Birth Control in America: The Career of Margaret Sanger

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Yale University Press, Jan 1, 1970 - Biography & Autobiography - 320 pages
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The relation between Margaret Sanger's character and the nature of the birth control movement she led in the U.S. is explored from 1912, when her pioneering work began, until 1945, when, simultaneously, the U.S. government accepted the idea of birth control and Mrs. Sanger retired from leadership of the movement. The book tries to illuminate, through Mrs. Sanger's life, an aspect of American society of that period, the context in which Mrs. Sanger worked, and the attitudinal and institutional responses she evoked. The focus is on the public career of Margaret Sanger, not her private life. A thorough bibliographical essay and selected bibliography are included at the end.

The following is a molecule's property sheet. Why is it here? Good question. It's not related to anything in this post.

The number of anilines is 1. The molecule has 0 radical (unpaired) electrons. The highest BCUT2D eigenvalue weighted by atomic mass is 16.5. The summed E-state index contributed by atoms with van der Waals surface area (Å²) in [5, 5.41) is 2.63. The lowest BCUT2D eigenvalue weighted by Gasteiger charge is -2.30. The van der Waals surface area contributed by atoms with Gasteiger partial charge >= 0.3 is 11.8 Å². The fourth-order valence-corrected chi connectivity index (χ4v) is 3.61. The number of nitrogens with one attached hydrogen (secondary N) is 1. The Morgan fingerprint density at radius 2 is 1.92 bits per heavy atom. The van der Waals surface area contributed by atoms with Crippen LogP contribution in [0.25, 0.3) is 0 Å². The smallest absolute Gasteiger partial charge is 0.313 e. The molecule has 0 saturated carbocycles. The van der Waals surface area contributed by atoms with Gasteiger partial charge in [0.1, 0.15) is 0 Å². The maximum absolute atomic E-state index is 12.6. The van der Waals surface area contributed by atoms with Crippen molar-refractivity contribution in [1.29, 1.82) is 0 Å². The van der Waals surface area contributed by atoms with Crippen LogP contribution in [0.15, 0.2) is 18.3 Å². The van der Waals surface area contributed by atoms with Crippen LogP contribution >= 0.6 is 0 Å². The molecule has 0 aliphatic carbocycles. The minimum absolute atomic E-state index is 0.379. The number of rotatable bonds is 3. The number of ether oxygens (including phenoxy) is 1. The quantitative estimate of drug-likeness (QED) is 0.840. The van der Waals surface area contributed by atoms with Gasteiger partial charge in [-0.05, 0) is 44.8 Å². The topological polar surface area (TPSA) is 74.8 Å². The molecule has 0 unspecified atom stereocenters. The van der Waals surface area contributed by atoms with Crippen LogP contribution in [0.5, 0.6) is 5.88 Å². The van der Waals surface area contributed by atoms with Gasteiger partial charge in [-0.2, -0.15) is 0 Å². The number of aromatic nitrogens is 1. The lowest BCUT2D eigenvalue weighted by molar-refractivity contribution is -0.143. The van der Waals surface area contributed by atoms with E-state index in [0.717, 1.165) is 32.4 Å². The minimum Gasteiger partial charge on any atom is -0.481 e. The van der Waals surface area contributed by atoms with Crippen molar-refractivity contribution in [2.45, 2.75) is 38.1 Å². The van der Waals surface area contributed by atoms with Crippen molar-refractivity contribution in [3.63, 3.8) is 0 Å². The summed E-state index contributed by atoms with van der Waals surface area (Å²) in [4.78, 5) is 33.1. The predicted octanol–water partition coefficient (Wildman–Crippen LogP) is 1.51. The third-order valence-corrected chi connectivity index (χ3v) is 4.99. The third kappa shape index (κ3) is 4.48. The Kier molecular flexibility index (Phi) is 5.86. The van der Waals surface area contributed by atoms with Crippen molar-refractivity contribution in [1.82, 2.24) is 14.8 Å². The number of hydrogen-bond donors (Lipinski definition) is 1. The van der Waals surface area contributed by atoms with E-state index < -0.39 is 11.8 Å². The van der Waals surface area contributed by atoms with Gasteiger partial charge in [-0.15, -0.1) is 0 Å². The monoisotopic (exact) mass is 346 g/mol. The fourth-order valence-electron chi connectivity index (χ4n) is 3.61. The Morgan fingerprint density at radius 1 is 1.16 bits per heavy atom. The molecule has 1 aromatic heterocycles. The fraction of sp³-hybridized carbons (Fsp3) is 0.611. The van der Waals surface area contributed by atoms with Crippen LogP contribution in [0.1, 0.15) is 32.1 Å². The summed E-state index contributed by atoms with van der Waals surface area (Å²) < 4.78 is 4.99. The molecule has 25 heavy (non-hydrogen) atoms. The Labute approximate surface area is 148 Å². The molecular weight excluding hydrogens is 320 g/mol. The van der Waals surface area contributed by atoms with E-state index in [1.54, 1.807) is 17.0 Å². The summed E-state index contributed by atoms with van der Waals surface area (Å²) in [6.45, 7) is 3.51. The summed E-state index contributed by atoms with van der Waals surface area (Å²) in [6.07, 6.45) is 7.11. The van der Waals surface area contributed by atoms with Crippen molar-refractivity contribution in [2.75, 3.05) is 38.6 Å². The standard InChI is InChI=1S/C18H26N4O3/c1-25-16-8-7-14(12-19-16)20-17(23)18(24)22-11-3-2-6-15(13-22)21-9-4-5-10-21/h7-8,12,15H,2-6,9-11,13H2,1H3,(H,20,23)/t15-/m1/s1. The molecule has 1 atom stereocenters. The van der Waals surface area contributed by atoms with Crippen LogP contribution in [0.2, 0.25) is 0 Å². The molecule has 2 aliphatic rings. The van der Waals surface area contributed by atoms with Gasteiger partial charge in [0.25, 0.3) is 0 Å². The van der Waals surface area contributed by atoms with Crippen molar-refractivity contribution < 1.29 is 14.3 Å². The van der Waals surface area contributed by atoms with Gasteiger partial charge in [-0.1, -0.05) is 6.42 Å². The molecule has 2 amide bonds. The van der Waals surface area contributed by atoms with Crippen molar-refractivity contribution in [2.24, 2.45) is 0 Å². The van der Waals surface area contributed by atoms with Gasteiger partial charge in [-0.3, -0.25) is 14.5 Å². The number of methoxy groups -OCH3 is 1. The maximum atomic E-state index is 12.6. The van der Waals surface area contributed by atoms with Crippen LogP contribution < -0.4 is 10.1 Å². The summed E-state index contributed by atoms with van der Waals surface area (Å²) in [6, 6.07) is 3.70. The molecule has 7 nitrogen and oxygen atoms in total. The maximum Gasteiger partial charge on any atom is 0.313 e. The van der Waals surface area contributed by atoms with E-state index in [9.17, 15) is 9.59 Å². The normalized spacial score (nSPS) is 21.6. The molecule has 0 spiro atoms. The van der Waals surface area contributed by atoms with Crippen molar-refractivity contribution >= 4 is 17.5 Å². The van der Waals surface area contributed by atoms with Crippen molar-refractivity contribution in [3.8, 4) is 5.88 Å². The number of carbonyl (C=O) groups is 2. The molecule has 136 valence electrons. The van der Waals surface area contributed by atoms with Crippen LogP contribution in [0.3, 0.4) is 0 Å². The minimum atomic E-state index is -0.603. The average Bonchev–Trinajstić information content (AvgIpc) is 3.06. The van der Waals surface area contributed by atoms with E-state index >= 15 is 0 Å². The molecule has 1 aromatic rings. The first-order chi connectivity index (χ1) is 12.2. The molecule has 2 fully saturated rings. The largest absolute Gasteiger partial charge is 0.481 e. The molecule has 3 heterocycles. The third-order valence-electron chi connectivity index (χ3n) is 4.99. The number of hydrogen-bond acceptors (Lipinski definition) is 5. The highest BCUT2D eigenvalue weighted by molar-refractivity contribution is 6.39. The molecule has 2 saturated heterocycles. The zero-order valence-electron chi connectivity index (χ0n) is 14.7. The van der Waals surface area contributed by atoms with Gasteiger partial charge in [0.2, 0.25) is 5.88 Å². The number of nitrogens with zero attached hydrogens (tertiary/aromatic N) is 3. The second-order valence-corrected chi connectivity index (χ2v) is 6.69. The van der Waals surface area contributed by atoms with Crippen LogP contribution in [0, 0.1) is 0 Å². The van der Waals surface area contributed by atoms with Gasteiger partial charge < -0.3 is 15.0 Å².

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Contents

The Family
36
The Organization of a Social Movement
72
The Changing
108
Margaret Sanger Sexuality and Feminism
127
Birth Control and American Medicine
172
Birth Control and the Law
218
The Fruits of Rebellion
272
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